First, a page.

The Chinese would have traded silk and silkworms with their neighbors, and the people of the Indus Valley (the original Indian civilization) were also producing silk in large quantities almost four thousand years ago. Traces of silk have been found in Egyptian sarcophagi dating from similar eras, and once trade routes were established into Europe, the Indians and Chinese merchants grew rich on the exchange of silk which passed along the corridor that joined Italy with the Orient - the so called ‘Silk Road’.

Silk in Europe

At some point around the 6th century AD, silk first began to appear in Europe. Imagine the joy and wonder that it must have brought! Europe was relatively undeveloped in comparison to the decadent empires of China, India and Babylon, and the presence of silk must have been something truly special for those more used to horsehair and wool.

While silk quickly became popular in Great Britain and France, and many beautiful examples still exist in royal collections, the European country with the strongest and deepest relationship with silk - then as now - is Italy. The Italian silk industry first began to emerge in the 11th century in Calabria, and by the 12th century, there were major silk centers in Venice, Florence and Genoa, which found great success through the trade in this wonderful textile.

The Silk of Como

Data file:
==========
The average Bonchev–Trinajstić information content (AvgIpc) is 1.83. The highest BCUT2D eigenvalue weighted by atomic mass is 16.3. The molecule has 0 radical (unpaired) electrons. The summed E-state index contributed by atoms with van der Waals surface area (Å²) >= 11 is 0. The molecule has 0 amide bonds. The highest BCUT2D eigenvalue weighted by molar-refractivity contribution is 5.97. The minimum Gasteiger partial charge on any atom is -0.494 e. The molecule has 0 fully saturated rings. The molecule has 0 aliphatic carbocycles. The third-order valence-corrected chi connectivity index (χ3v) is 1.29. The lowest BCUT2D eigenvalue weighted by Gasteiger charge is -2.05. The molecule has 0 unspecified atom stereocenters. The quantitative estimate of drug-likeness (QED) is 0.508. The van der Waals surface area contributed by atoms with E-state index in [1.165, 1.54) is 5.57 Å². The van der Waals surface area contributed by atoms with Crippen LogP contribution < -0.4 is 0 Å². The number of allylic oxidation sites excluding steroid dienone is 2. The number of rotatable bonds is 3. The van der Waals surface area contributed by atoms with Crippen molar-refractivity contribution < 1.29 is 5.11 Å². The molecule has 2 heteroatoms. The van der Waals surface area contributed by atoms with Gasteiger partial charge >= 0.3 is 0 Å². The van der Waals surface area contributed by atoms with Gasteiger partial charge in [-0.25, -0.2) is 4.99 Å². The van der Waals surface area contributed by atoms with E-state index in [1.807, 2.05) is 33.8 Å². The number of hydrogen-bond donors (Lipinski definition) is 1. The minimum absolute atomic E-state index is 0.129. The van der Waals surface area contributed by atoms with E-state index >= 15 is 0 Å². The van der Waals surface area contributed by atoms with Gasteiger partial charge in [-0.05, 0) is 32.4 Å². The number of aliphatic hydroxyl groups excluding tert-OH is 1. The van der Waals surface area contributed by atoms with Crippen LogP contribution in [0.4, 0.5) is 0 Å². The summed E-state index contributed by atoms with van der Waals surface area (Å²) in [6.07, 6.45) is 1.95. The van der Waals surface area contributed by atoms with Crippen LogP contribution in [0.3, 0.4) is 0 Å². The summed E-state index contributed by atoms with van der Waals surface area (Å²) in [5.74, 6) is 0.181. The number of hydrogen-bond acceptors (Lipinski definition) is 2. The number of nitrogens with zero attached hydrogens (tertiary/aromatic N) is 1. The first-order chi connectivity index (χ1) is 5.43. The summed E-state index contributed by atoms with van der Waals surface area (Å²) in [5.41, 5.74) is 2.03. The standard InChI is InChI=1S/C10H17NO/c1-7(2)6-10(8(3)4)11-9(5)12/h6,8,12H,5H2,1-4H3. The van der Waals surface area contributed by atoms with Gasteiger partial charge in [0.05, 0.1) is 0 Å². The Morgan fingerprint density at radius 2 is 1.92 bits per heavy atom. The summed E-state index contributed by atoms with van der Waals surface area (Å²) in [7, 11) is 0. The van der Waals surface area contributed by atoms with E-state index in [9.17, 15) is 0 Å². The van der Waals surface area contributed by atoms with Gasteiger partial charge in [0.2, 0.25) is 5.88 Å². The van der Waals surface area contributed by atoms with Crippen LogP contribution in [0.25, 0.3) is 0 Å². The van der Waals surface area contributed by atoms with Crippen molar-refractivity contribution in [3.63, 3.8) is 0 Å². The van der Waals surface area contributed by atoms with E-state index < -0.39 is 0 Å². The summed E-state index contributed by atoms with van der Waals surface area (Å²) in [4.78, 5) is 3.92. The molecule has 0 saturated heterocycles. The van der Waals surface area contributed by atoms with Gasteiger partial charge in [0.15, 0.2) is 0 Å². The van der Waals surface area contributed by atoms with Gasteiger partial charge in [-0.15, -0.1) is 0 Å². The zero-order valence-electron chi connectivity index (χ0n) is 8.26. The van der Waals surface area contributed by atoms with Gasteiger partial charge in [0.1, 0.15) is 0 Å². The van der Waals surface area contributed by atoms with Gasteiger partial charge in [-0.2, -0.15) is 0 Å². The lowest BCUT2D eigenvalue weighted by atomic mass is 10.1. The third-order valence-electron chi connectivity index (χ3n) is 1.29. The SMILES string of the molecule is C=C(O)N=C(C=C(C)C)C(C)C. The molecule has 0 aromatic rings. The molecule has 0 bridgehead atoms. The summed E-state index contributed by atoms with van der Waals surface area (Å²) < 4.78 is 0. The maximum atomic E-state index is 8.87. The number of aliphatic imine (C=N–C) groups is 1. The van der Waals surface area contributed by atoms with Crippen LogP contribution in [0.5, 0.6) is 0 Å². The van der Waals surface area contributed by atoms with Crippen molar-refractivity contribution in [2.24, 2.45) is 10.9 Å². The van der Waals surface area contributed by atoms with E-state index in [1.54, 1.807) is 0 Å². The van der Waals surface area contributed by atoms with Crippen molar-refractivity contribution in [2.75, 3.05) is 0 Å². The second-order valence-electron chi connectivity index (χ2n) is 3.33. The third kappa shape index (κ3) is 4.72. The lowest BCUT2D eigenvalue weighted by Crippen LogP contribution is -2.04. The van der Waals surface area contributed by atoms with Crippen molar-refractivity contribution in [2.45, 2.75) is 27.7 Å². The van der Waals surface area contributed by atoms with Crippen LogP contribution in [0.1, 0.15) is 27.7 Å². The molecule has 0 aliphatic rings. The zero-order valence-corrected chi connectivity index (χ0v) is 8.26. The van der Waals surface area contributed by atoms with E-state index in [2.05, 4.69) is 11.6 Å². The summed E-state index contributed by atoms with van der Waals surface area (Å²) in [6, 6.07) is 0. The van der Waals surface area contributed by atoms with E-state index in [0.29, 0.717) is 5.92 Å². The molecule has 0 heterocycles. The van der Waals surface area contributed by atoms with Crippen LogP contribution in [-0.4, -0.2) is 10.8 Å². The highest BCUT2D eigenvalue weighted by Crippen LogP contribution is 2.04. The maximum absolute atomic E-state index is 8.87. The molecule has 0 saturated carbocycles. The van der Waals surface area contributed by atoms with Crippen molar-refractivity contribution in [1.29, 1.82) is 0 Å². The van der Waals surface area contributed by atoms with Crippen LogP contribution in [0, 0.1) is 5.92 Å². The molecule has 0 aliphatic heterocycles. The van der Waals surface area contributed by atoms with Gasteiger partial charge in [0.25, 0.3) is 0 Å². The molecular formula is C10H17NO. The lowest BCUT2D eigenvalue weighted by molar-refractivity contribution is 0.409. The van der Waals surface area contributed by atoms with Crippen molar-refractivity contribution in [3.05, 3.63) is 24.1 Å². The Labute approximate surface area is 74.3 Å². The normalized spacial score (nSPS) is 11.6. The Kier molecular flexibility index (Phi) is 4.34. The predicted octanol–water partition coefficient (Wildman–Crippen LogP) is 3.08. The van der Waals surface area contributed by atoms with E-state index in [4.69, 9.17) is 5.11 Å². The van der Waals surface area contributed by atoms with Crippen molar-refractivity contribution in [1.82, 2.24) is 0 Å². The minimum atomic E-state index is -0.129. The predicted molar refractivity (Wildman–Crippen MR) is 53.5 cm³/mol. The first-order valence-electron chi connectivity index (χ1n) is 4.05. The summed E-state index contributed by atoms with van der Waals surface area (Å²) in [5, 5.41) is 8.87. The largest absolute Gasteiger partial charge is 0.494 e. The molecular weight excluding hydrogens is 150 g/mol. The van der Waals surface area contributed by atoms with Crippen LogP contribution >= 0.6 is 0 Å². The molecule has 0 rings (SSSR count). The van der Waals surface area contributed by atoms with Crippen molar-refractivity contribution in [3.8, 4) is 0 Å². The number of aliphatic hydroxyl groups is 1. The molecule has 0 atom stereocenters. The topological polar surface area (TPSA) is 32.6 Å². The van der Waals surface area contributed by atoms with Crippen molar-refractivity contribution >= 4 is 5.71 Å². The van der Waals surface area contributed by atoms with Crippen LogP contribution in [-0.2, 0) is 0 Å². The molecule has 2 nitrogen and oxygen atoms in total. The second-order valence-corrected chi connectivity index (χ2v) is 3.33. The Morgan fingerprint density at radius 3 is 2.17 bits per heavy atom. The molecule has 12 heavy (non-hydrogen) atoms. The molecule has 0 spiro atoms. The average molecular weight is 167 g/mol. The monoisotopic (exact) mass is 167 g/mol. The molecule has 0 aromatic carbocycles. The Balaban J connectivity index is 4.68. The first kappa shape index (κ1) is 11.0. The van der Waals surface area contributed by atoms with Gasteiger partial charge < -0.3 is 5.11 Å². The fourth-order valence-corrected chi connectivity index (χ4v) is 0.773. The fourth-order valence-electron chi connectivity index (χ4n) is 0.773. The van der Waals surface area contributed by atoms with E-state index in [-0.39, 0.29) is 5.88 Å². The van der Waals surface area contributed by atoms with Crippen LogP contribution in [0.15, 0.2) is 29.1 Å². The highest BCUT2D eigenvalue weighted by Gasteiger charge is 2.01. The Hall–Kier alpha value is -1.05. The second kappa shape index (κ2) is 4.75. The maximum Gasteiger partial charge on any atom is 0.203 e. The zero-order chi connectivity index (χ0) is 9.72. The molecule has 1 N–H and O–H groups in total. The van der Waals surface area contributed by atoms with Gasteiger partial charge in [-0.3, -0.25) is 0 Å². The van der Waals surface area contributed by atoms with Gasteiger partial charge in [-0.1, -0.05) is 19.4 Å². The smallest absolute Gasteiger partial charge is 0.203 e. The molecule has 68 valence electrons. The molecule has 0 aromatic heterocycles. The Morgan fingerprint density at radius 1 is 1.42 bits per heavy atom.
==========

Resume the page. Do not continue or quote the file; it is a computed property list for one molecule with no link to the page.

Since the 18th century, the undisputed home of silk production in Europe is the city of Como, in Italy’s alpine region. This beautiful part of the country produces around 90% of all the fine silk in Italy, and about 70% of the silk found across all of Europe. The silk of Como is of an unrivalled quality - made by master silk weavers, who have handed down their expertise and skill through the generations, and overseen by designers who understand the fabric like no others.

Why has Como been such an important center for silk over the past couple of centuries? The answer to this question could come in many forms. Firstly, it probably has something to do with the town’s proximity to one of Italy’s largest lakes. The fresh water which is needed for the production of silk is easily accessible, and therefore it makes perfect sense to establish silkworm farms and textiles factories there. Many people, however, would tell you that Como is somewhere which has a ‘culture of beauty’, and that silk production is merely another facet to this already bejeweled part of the world. Majestic alpine landscapes, crystalline, sparkling water, verdant forests and azure skies all come together in this special corner of Italy, giving it a dream-like quality where it seems only natural that the finest silks would be made.

So, the next time you run your fingers over the exquisite smoothness of a beautiful silk pocket square, or admire the colors of a Robertto’s pocket square as it brightens up your suit, take a moment to think of the incredible history this material carries with it. Give thanks to the centuries of discovery and invention that led to silk’s modern incarnation, and rest assured that it will remain in its rightful place - as the finest fabric known to man - for the centuries to come.